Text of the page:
By Choetso Amnyetsang
Before I accuse anyone of cultural appropriation I step back and think about whether what I’m about to say has actual repercussions in real life that should be taken seriously. So when I saw Miley’s latest album, Miley Cyrus and her Dead Petz, I did some reflecting and realized that, yes, once again this privileged white girl that so badly wants to appropriate from communities and cultures that she is not welcome in has struck another unfortunate chord with people of color.
Regardless of the significance and meaning of the singing bowl (which is used by many cultures and often as an object for meditation), the fact that she put “Tibetan” as part of the song title is in itself annoying and unnecessary. That, along with casually referring to it as “bowlzzz” (oh Miley, how many weed references will we get from you?) is literally the cause of my nightmarish migraines.
Some may ask, so what? Why can’t she enjoy this part of Tibetan culture? The answer is simply that as a white girl who has used black culture as a prop for her music, she is now also profiting from her appropriation and distortion of Tibetan culture. Salt on a fresh wound, you could say.
I remember when she was making her album Bangerz, she actually asked that it “sound black.” It’s quite clear what “musical genre” she was looking for at that point in her career. And the way her newly-appropriated brand of music was received is a clear indication of the role racism plays in the music industry.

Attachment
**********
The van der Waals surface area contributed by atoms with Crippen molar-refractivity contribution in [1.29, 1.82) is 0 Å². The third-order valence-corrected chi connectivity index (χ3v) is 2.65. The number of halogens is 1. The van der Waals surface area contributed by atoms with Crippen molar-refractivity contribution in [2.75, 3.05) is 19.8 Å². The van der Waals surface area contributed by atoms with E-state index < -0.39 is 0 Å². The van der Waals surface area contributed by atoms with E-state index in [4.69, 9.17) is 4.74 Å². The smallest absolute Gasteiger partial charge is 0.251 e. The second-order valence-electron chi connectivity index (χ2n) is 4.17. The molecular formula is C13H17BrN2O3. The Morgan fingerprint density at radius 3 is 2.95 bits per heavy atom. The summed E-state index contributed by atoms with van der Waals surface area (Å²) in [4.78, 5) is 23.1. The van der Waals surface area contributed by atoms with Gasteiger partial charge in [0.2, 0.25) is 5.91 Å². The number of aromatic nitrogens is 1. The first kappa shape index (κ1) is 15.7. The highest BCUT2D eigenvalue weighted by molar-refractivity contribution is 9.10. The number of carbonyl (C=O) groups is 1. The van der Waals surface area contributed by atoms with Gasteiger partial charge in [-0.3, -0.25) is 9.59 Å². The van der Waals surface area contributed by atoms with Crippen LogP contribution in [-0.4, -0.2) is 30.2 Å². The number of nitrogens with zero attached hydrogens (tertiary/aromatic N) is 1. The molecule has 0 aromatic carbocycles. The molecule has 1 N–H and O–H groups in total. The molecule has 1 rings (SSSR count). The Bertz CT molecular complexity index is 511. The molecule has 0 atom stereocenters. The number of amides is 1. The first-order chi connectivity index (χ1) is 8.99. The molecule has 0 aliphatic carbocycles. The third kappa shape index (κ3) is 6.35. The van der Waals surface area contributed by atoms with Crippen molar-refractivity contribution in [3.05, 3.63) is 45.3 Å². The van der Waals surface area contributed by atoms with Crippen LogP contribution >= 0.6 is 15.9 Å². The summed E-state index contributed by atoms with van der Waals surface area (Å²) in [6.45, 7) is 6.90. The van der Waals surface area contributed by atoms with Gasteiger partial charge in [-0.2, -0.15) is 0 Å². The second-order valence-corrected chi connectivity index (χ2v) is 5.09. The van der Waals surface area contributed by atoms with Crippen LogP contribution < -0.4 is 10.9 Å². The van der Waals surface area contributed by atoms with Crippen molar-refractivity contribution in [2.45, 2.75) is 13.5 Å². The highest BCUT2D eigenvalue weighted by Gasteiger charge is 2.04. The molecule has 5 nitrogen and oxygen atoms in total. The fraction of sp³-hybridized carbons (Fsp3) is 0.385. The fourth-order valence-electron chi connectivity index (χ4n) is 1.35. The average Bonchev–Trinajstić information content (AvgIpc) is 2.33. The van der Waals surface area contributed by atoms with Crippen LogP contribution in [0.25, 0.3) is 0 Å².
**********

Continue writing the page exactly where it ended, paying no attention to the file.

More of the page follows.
While Miley was praised for being a “feminist” icon, Nicki Minaj was subject to intense media scrutiny for her music and style. When Minaj pointed out this double standard in the music industry, Miley’s response was merely that Minaj had not been kind enough in pointing out racism in the industry.
I don’t know how one can be so delusional, saying that Minaj made it “about her and not the bigger picture” when Minaj’s critique was most definitely about the way black women are perceived and treated in the media. Miley, meanwhile, only revealed her glaring privilege as a rich white celebrity who has never had to bother to think what it would be like living as a minority.
Miley is thus in the same boat as Patagonia, a company that appropriated the traditional food of Tibetans (tsampa: wheat barley) and rebranded it after altering the recipe to satisfy the palette of their privileged white customers and profit off a marginalized culture with a deeply rich, complex history.
The truth is I don’t owe anyone an explanation on why it’s not okay to appropriate my culture. As a Tibetan woman, I want my culture to be respected, which I don’t think should be considered too much to ask for. Asking for basic respect towards my culture and community shouldn’t even be necessary and derided as overly sensitive.
I am a daughter of refugees who escaped Tibet with absolutely nothing and risked everything to be free from the forces of colonization and imperialism. My ancestors literally gave their lives to save their families and preserve our unique cultural legacy without fear of persecution. So, please excuse me if you think I’m being too dramatic about not wanting Miley to use my cultural heritage as another superficial prop and an excuse to make a tasteless weed joke for her own profit.